Here are three simple methods to keep track of school work that gets done in your home each day. Whether you’re a person who loves structure or who revels in freedom, you need some method of measuring what subjects your kids complete on a daily and weekly basis. If you’re looking for a new system this fall give one (or all) of these a try.
Know why you’re keeping track of school work
Before you decide on a system for keeping track of school work, decide who the system is designed for. Are you looking for a way you, the mom, can log work each day or week? Will you be checking off the boxes? Or are you looking for a system your kids will use each day to motivate them to accomplish all the tasks you’ve assigned? Pick a system that will work best for the person who is actually using it. Some kids love ticking-off a check mark, others can’t stand the extra hassle in their day. As always, the key is to find what works not only for your family, but for each individual. All schedules and plans are simply tools to help you provide a thorough education. Be sure to use a tool that works!
And if you try something and find it doesn’t work – ditch it! Try something else. After years and years of tweaking, you’ll eventually find or create something that suits your style.
I skip the highly detailed schedules
Many homeschoolers love highly detailed schedules that list exactly which pages their children should read each day. As an example, see the Middle School schedules at Wildflowers and Marbles. I’m always so impressed when I see schedules like that! But guess what? I feel my insides seize and wither. That’s not me. I think it’s way too much work to make a schedule that looks like that. I’m all about streamlining my work as a homeschool mom. I also don’t expect my kids to read or work that way. My kids have a lot of freedom to adjust their work schedules. In the past when I have tried to implement those detailed schedules we floundered and quickly tossed them out. I used to feel inferior. I’m not. Just different.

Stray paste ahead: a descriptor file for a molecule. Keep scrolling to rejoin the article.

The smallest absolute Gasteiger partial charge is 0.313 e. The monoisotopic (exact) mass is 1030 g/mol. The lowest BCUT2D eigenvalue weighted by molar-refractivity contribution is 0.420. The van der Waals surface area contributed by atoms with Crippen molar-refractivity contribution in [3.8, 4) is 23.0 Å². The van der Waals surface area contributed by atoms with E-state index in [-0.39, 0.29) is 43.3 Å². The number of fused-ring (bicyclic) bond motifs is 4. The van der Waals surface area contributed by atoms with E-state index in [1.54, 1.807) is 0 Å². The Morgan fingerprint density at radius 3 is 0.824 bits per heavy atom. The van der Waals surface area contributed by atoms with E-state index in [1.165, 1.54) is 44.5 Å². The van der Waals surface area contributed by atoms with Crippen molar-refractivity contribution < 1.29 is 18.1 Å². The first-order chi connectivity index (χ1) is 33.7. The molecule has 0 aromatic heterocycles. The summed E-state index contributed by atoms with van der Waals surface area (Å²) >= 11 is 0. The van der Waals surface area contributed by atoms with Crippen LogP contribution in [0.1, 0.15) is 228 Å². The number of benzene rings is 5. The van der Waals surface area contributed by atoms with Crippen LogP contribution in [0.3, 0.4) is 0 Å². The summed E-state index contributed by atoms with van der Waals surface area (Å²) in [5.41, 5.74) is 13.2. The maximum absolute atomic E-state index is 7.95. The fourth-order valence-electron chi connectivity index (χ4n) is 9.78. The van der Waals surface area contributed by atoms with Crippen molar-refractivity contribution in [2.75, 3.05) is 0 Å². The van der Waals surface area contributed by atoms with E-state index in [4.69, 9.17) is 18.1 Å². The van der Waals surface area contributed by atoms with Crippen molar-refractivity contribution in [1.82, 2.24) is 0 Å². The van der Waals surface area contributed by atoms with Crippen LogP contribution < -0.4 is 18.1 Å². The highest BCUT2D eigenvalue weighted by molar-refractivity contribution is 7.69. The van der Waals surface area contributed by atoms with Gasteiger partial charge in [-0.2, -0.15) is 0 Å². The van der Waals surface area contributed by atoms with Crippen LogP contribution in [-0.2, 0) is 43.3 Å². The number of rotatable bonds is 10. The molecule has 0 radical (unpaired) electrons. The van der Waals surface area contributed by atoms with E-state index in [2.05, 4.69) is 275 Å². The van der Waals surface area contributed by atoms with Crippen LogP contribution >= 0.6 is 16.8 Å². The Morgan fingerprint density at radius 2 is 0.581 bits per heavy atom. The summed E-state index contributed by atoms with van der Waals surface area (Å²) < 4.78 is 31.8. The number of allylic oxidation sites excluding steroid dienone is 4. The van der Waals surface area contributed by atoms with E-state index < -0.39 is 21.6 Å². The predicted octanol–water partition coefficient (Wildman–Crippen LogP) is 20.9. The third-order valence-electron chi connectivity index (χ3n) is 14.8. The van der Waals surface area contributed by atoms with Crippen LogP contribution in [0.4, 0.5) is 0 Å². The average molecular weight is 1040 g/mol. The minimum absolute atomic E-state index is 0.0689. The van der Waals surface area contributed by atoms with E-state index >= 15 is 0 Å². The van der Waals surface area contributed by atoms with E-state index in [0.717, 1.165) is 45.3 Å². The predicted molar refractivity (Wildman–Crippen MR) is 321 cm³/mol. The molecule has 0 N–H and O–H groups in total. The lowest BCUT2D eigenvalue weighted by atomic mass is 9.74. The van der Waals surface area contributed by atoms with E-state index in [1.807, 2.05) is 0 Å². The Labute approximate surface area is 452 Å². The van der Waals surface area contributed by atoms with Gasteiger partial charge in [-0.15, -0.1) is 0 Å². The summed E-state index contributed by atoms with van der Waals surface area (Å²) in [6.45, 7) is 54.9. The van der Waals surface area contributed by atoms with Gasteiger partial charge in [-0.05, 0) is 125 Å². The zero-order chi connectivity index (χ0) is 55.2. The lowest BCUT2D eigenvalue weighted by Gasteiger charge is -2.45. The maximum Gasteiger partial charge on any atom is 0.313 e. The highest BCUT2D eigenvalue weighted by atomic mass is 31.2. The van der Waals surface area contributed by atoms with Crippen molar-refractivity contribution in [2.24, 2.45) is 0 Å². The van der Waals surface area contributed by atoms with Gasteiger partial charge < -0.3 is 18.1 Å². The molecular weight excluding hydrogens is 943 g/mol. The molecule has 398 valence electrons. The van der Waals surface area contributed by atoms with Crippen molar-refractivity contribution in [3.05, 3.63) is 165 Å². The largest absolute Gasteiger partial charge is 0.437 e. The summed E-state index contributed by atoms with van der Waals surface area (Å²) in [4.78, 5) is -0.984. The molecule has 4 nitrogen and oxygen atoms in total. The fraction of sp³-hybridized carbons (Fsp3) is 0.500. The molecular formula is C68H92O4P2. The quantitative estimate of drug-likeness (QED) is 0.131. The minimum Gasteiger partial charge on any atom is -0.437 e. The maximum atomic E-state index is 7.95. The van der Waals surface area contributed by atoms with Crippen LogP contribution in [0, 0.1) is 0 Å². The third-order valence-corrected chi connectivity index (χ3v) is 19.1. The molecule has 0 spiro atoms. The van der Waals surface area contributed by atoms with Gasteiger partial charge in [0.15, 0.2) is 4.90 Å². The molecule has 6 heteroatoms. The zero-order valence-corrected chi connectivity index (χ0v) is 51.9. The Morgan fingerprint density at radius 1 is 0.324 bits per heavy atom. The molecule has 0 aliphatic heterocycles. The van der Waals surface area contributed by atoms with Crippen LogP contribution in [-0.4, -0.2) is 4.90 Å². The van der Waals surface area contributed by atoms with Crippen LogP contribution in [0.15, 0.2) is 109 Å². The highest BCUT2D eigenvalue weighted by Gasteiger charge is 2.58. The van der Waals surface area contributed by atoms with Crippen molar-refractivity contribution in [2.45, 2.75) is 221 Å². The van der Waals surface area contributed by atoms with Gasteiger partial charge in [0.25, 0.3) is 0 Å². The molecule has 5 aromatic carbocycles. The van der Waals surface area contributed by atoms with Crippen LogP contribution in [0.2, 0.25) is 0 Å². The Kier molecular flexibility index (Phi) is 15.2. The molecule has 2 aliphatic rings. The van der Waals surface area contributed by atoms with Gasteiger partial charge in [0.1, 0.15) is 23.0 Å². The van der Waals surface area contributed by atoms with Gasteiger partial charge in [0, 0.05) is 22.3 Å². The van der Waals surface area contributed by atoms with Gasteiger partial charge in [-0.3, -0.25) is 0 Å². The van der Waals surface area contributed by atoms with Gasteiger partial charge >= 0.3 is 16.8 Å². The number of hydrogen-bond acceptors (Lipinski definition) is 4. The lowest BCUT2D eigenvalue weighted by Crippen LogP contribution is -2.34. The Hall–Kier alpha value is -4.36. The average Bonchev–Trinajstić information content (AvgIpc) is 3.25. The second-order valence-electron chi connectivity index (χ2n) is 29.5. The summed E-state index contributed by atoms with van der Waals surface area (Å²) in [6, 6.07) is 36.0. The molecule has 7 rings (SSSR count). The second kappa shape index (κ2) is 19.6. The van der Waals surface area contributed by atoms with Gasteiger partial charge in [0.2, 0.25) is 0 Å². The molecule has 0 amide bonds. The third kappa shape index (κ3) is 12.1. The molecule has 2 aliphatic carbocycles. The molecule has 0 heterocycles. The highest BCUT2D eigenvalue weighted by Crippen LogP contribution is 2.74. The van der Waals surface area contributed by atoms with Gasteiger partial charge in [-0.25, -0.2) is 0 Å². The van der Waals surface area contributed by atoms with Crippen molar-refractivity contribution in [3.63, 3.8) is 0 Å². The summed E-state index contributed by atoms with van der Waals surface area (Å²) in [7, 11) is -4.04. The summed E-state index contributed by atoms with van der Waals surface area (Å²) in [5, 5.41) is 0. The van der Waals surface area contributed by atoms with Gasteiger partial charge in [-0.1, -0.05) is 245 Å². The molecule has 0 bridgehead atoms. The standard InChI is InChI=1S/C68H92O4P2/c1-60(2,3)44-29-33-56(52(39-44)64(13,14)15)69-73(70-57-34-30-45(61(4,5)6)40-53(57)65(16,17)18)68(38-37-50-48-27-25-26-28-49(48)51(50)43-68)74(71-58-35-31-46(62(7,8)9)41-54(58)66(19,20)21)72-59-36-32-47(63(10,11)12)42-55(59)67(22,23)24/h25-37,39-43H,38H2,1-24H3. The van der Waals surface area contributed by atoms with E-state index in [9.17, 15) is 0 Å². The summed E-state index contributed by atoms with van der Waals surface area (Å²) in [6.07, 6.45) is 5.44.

Once again, know you’re style and what motivates you. If you love detailed schedules, hunt around the internet for remarkably organized moms and learn from them. However, if you hate a regimented school schedule, it doesn’t mean you can’t be a successful homeschooler. Above all, find a system that helps your family.
A weekly checklist
For the past three years I have use this weekly checklist to keep track of school work.
This is a pretty basic checklist but it suits our style in many ways and you could easily adapt it to suit your family. There are no set assignments, so if we have to repeat a math lesson it doesn’t throw the schedule off. I have organized it in weekly grids, but we don’t always get all the work done within that time frame. It provides me with a simple way to see how we are progressing over-all and which subjects we need to give more attention. You might like it if:
- You need a simple accountability system. Kids need accountability and you can quickly see which subjects they’ve completed on a daily and weekly basis. Or, if you need accountability to keep you on track, check off the work during the week and show it to your husband on Friday evenings.
- You love check boxes and lists. Here’s a simple way to check off the work that gets done each day and keep track of where you are over-all.
- You hate writing out unnecessary details, but still want an idea of what work is accomplished each day. This is me! I hate to waste time writing out “Math Lesson 22” when both mom and student can see at a glance, by opening up the math notebook, which number lesson needs to be completed. I just need to know you worked on math for the day. If you love wasting time or are required to know which lessons or pages were completed each day, you can certainly add them to this schedule. The first year I made these excel sheets I spent a V-E-R-Y long time at the beginning of the year writing in all the lesson numbers. Then I decided it was a waste of time and I like it better this way.